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Open Banking: Rapid Evolution

“Banks are too big to innovate.”
Max Levchin, co-founder of PayPal
“Governments will always play a huge part in solving big problems.”
Bill Gates

The views expressed above by these two tech innovators are widely held. With Open Banking maturing significantly since its government-backed beginnings in the Europe Union (EU) and the United Kingdom (UK) over the past five years, the role of governments in driving innovation in huge and risk-averse sectors like banking has become undeniable.

According to Deloitte, even the so-called ‘market-driven’ Open Banking initiatives being implemented in economies such as Japan, India, South Korea, and Singapore are driven by government through a range of policy measures. (The US Government, which has adopted the market-driven approach, has struggled with meaningful regulatory initiatives because of the federal structure of decision-making, split across Washington DC and the 50 states).

The regulatory-driven Open Banking pioneers are the EU, with its Payment Services Directive Two (PSD2), and the UK, with its Open Banking Standard.

What is Open Banking?

The essence of open banking regulations is to recognise the banking clients’ right to share their transactional data with authorised third parties and detailed provisions on how to materialise this right. Despite its apparent simplicity, this data-sharing right constitutes the primary vector for fostering the transformation of the retail banking sector from a closed business model to an open platform, similar to what occurred in telecommunications, power, and gas industries.

Open banking originated from practitioners and was inspired by the open data, open-APIs (Application Programming Interfaces), and open innovation philosophies applied to the … banking business. The business community is analysing this phenomenon extensively, understanding it as a “collaborative model in which banking data is shared through APIs between two or more unaffiliated parties to deliver enhanced capabilities to the marketplace.”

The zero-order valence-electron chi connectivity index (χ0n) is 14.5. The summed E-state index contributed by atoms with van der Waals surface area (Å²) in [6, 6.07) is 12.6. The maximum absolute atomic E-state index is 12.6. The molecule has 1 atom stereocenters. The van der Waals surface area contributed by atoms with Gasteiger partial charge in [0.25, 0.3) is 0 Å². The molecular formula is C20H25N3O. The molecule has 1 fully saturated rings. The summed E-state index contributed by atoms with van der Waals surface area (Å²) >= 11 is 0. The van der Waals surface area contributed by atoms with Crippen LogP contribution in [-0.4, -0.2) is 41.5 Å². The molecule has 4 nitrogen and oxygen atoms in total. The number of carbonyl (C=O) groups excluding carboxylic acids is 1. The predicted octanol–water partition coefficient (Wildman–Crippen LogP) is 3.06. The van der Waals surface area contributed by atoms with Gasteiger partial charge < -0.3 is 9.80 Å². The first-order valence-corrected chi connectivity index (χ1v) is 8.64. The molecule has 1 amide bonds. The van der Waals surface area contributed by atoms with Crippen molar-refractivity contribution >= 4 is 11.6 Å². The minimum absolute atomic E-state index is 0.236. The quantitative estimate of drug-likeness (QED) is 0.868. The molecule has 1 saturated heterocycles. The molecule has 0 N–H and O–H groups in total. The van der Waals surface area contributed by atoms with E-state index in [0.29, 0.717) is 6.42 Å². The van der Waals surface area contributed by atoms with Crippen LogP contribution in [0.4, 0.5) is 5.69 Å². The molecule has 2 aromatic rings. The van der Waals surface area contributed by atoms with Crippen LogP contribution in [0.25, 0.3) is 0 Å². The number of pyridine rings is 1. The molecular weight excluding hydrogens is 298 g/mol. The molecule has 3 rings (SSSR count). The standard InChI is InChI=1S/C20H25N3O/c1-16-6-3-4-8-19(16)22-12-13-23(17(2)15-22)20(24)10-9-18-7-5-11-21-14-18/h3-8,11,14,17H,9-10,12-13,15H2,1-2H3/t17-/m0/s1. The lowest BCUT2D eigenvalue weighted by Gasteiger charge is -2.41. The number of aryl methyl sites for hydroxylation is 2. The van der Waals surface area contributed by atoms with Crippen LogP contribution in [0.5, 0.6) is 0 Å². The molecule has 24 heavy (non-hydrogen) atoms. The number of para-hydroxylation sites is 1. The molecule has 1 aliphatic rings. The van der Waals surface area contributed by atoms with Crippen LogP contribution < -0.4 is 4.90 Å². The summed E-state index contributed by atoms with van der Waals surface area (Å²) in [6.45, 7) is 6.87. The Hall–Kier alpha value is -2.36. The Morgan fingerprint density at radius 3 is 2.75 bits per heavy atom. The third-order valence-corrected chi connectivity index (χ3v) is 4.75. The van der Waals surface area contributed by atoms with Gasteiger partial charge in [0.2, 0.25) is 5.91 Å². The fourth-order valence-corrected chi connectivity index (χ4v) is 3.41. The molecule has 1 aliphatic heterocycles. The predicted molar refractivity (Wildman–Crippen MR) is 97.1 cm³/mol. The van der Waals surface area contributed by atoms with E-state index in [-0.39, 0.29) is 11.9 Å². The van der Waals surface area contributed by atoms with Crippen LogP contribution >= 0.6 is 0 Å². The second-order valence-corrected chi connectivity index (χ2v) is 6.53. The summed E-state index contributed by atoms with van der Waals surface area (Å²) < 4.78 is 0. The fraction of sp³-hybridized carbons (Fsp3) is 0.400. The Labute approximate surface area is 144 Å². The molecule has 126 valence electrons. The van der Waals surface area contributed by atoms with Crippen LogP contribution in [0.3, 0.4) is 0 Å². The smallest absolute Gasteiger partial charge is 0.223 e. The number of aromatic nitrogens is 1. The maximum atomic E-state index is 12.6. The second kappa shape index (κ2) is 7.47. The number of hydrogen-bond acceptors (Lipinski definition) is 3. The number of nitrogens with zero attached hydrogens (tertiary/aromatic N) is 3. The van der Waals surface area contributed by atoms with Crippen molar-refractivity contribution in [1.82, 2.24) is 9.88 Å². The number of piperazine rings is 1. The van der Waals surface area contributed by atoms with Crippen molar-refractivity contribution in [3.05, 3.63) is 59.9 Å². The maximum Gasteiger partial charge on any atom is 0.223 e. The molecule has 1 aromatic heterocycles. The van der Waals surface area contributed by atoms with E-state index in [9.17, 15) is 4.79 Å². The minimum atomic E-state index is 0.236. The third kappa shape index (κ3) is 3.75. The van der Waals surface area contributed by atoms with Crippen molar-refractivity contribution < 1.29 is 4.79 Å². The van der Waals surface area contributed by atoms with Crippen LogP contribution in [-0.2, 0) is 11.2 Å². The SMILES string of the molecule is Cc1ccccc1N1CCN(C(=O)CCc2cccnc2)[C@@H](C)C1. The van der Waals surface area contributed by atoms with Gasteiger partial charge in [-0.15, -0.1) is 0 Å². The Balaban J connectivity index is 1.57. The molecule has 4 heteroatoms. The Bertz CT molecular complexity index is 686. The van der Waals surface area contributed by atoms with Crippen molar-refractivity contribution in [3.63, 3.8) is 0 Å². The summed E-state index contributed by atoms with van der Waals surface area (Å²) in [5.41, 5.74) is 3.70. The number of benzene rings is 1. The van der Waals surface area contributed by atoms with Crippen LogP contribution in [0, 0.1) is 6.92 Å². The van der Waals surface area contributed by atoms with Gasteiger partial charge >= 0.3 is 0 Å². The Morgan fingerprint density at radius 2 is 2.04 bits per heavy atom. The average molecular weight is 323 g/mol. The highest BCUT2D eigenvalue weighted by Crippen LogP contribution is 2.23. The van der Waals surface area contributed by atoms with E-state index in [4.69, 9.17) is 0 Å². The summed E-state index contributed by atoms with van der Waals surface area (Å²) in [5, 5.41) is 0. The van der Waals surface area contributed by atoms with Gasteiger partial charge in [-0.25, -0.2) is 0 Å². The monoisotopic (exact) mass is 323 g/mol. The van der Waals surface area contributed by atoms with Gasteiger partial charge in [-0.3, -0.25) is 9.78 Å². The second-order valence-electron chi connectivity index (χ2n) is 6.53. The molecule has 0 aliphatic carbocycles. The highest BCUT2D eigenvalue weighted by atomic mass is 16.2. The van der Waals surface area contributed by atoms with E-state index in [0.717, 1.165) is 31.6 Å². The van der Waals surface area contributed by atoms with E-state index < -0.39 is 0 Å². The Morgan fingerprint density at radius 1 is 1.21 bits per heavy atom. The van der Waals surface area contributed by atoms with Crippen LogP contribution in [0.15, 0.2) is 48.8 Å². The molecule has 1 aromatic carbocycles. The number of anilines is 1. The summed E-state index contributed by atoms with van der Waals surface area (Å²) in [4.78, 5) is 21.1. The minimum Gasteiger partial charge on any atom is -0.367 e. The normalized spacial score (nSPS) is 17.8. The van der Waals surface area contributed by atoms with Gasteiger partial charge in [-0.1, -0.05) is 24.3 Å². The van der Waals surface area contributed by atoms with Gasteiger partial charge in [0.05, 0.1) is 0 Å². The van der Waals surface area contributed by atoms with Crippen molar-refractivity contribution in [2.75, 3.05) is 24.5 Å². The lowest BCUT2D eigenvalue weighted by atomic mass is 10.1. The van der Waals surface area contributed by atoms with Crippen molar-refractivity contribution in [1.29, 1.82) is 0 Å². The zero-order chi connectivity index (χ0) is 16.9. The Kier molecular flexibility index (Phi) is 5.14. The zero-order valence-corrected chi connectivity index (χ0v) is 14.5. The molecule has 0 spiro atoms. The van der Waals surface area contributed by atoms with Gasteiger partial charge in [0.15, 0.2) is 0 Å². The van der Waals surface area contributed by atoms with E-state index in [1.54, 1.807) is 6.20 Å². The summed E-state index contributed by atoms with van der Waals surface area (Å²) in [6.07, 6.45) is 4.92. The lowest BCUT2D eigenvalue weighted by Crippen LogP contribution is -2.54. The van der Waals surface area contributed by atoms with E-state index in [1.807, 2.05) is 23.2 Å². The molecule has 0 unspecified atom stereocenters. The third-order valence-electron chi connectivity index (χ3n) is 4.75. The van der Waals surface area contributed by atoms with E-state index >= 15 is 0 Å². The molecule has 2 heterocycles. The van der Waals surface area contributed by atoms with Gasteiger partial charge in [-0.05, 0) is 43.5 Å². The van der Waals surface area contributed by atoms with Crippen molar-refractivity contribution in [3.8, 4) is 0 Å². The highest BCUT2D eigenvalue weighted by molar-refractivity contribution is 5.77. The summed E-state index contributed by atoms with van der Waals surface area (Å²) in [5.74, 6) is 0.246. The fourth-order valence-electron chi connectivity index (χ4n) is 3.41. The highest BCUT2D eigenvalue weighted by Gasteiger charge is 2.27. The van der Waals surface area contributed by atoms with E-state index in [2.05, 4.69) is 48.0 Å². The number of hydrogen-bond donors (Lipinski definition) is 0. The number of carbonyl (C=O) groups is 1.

Gorka Koldobika Briones de Araluze and Natalia Cassinello Plaza, Oct 2022  

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The EU has this week forged further ahead with its updated P3D3 proposals. While the 2018 P2D2 unlocked the sharing of third-party data by banks, giving an impetus to embedded finance and other innovations, P3D3 is focused on the following:

  • Curtailing the incidence of payment fraud.
  • Enhanced consumer rights.
  • Equal access to payment systems for banking and non-banking entities.
  • Removing obstacles in the path of Open Banking.
  • Improved cash availability.
  • Better law enforcement.

Despite some scepticism voiced by a few financial industry figures, there is broad enthusiasm for P3D3.

Open Banking marks a major milestone in the role of government in financial innovation. Back in 2009, when then US Federal Reserve chairman Ben Bernanke lauded the government’s track record in encouraging financial innovation, critics like The Economist’s Ryan Avent had pointed out that none of the government-backed innovations cited by Bernanke occurred later than the 1970s.

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Australia is in an exciting place when it comes to Open Banking, with many experts (including Deloitte) lauding Australian Open Banking initiatives as both innovative and ambitious in scale.

Following the Commonwealth Government’s 2018 green light for a Consumer Data Right Act (CDR), major banks moved to provide product reference data for products plus account and transaction data in July 2020.

The CDR is unique in that it is a data policy reform and not a solely financial services initiative. Besides banks, CDR will extend to telecommunications and energy as well. The CDR permits consumers to give an accredited business access to their consumer data so that the businesses can offer customised products and services. So, the CDR allows a banking customer to find a provider offering the most suitable product or service for the consumer’s needs.

The Australian Competition and Consumer Commission (ACCC) is the regulatory authority for the CDR.

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